“He’s too much of a goth,” Rosa grins. “I think he’d burn in the LA sun.”
“He kept saying he wasn’t a goth, but then he was doing a goth documentary,” Jenny says. She ticks off the criteria. “He has a tattoo of some bats, and he wears all black and doesn’t sleep.”
Not very goth, then. Still, our theory crumbles a bit when it comes to Let’s Eat Grandma themselves. If everyone is of a particular setting, then what about Jenny and Rosa who are, at this point at least, a little bit of everywhere? Norwich has a particularly tight music scene, but with all their coming and going, it can be difficult to feel totally at home.
“I think we never used to feel like we fit into [the Norwich scene] but now when I go home, and I go to a gig in Norwich I feel like I know loads of people there, and it’s really nice,” Jenny says. “I’m actually wearing a badge from this music event for all the young people in Norwich that my friend puts on.”
She pulls aside her jacket to reveal a badge that says ‘SKYNT’, pinned to her waistband.
It’s unusual for a band of their age and scope to not be based in London, but you get the feeling that Let’s Eat Grandma move in their own way. Still, after the success of ‘I, Gemini’ it’s easy to think that Jenny and Rosa might have felt pressured to perform a certain way or maintain a particular image. But Jenny smiles knowingly at the suggestion.
“It’s more that journalists copy each other,” she says. “So somebody will write one thing and then everyone will assume that’s [the narrative] because everybody just reads what everybody else says, and don’t write their own ideas. Which is quite funny. You’ll notice that people use the same phrases all the time without really thinking about where they came from.”
“Often it’s press release stuff, but sometimes it’s just completely independent of that,” Rosa adds. “And everybody just says it as if it’s an original idea.”
Well. That’s us rumbled. Rosa and Jenny laugh, but it isn’t as if there’s any friction here. They’ve just clocked what the game is, and aren’t particularly interested in playing it.
While they developed a reputation for being somewhat mysterious on their last record, these days there is a new openness to Let’s Eat Grandma’s lyrics. Now they’ve had more time to grow into their beliefs, Jenny and Rosa felt confident in making ‘I’m All Ears’ much less cryptic than its predecessor, and using their tracks as a vehicle for the things that affect themselves and their friends. Besides, they aren’t overly concerned about how other people interpret their writing, anyway.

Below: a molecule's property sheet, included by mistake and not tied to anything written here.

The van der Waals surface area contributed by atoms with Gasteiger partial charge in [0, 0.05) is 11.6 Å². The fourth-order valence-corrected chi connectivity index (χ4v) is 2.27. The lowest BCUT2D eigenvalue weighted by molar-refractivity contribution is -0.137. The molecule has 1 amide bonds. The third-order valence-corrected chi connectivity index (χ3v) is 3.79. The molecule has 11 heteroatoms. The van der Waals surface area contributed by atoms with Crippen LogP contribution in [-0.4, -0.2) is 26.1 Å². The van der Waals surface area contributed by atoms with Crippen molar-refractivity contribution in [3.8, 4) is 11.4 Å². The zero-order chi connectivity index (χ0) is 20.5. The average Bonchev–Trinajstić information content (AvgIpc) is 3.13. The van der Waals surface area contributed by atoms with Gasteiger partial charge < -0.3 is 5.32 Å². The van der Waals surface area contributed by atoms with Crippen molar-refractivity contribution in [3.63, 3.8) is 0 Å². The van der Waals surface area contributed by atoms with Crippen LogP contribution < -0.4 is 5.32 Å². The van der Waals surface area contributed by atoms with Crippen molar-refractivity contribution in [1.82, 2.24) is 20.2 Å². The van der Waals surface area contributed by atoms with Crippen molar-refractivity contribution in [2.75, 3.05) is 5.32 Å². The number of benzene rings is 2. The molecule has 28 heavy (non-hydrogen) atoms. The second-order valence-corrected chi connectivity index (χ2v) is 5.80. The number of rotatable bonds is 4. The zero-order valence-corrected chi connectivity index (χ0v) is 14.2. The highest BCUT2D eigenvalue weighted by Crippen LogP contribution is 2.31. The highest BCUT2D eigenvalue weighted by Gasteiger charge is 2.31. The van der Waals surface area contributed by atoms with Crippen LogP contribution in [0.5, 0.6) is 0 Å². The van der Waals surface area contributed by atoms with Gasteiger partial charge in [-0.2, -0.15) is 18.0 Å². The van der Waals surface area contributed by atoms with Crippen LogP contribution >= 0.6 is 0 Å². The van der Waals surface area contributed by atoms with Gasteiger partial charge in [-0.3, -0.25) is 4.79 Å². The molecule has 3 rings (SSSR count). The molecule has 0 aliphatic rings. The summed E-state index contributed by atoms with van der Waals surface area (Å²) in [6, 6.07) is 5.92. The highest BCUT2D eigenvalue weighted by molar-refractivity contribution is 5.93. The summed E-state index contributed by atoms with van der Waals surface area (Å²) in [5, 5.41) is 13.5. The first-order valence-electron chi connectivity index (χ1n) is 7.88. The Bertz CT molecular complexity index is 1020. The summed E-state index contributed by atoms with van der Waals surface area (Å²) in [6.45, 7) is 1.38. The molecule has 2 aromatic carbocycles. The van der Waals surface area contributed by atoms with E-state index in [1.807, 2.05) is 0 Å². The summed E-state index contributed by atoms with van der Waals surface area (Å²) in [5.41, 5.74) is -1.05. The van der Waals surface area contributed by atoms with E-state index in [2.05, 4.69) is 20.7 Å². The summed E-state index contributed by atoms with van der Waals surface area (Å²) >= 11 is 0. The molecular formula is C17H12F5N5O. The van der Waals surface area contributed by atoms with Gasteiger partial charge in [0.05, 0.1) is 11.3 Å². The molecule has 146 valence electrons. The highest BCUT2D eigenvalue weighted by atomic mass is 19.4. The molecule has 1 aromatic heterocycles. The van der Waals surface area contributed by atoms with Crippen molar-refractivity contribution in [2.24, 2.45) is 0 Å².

“We don’t write music even thinking about other people listening to it, we write it for ourselves,” says Jenny. “It remains something that we do because we enjoy it, and I think we’re being honest because we have a lot of shit that we want to talk about really.”
“Maybe now we’re more confident in our feelings and our beliefs about stuff than we were when we wrote the first record, so we’re more purposeful with saying stuff,” says Rosa.
“Somebody asked in another interview if it was a statement, and I think that’s assuming that we write songs with the intention of [people hearing it]. Obviously, we release it, but we don’t sit there and be like, ‘We want everyone to know this’,” Jenny says.
She considers for a moment. “I guess it might be a statement, but not intentionally.”
It’s true that they have plenty to talk about on this record. When they dropped ‘Hot Pink’ back in January, Rosa and Jenny dove straight in with a subject they feel strongly about. ‘Hot Pink’ deals with misogyny, in the way that we as a society treat femininity as being inherently weaker or less valuable than masculinity.
“Femininity is looked down on in comparison to masculinity, and it shouldn’t be like that,” Rosa says thoughtfully. “It shouldn’t be inferior; it’s such a powerful thing. I think people feel like they can’t express that side of themselves, whether it’s girls or guys or whoever. The song was just about celebrating femininity and the power in it. It’s something that we think about a lot, and a lot of our friends think about a lot and feel and struggle with, so it’s something that we felt we needed to write about.”
The track is also, at least in part, about the traditional dynamic of relationships – about who holds the control, and who is expected to behave in certain ways.
“People often approach it from this traditional point of view as to who initiates what and what happens in it. I just think it’s a bit stupid. Even when you should do things, like when you should do this with someone, when should you do that. I just think it’s bloody outdated. And dumb,” Jenny laughs. “And I think it’s fine if that’s what you want to do, but it’s not for everyone.”